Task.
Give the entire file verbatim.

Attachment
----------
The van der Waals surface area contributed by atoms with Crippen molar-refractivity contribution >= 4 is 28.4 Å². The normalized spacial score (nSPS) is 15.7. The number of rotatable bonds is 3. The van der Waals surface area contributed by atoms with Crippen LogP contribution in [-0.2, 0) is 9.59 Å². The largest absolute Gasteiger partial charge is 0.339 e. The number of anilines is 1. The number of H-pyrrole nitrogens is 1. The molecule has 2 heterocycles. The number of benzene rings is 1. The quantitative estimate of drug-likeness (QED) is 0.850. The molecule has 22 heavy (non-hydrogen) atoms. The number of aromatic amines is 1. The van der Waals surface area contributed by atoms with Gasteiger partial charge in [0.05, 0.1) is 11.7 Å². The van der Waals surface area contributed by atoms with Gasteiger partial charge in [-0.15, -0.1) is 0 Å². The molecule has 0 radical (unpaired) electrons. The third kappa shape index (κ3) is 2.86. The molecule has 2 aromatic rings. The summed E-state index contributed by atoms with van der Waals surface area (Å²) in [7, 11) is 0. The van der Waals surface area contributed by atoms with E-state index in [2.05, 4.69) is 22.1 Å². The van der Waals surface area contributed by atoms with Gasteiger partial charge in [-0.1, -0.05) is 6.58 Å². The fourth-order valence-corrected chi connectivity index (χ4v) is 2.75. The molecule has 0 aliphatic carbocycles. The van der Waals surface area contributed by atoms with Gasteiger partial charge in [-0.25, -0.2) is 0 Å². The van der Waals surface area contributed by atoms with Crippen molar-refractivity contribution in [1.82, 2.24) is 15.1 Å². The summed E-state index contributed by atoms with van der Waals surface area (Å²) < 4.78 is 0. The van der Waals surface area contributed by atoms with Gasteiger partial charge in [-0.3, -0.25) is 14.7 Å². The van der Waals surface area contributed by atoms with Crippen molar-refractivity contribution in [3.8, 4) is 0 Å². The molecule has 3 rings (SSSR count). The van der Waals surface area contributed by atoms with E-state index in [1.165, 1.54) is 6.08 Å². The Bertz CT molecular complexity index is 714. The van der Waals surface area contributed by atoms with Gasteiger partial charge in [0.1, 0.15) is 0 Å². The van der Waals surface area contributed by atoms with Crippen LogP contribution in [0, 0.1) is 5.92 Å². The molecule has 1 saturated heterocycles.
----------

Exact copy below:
The van der Waals surface area contributed by atoms with Crippen molar-refractivity contribution >= 4 is 28.4 Å². The normalized spacial score (nSPS) is 15.7. The number of rotatable bonds is 3. The van der Waals surface area contributed by atoms with Crippen LogP contribution in [-0.2, 0) is 9.59 Å². The largest absolute Gasteiger partial charge is 0.339 e. The number of anilines is 1. The number of H-pyrrole nitrogens is 1. The molecule has 2 heterocycles. The number of benzene rings is 1. The quantitative estimate of drug-likeness (QED) is 0.850. The molecule has 22 heavy (non-hydrogen) atoms. The number of aromatic amines is 1. The van der Waals surface area contributed by atoms with Gasteiger partial charge in [0.05, 0.1) is 11.7 Å². The van der Waals surface area contributed by atoms with Gasteiger partial charge in [-0.15, -0.1) is 0 Å². The molecule has 0 radical (unpaired) electrons. The third kappa shape index (κ3) is 2.86. The molecule has 2 aromatic rings. The summed E-state index contributed by atoms with van der Waals surface area (Å²) in [7, 11) is 0. The van der Waals surface area contributed by atoms with E-state index in [2.05, 4.69) is 22.1 Å². The van der Waals surface area contributed by atoms with Gasteiger partial charge in [-0.1, -0.05) is 6.58 Å². The fourth-order valence-corrected chi connectivity index (χ4v) is 2.75. The molecule has 0 aliphatic carbocycles. The van der Waals surface area contributed by atoms with Gasteiger partial charge in [-0.25, -0.2) is 0 Å². The van der Waals surface area contributed by atoms with Crippen molar-refractivity contribution in [1.82, 2.24) is 15.1 Å². The summed E-state index contributed by atoms with van der Waals surface area (Å²) < 4.78 is 0. The van der Waals surface area contributed by atoms with Gasteiger partial charge in [-0.3, -0.25) is 14.7 Å². The van der Waals surface area contributed by atoms with Crippen molar-refractivity contribution in [3.8, 4) is 0 Å². The molecule has 3 rings (SSSR count). The van der Waals surface area contributed by atoms with E-state index in [1.165, 1.54) is 6.08 Å². The Bertz CT molecular complexity index is 714. The van der Waals surface area contributed by atoms with Gasteiger partial charge in [0.1, 0.15) is 0 Å². The van der Waals surface area contributed by atoms with Crippen LogP contribution in [0, 0.1) is 5.92 Å². The molecule has 1 saturated heterocycles.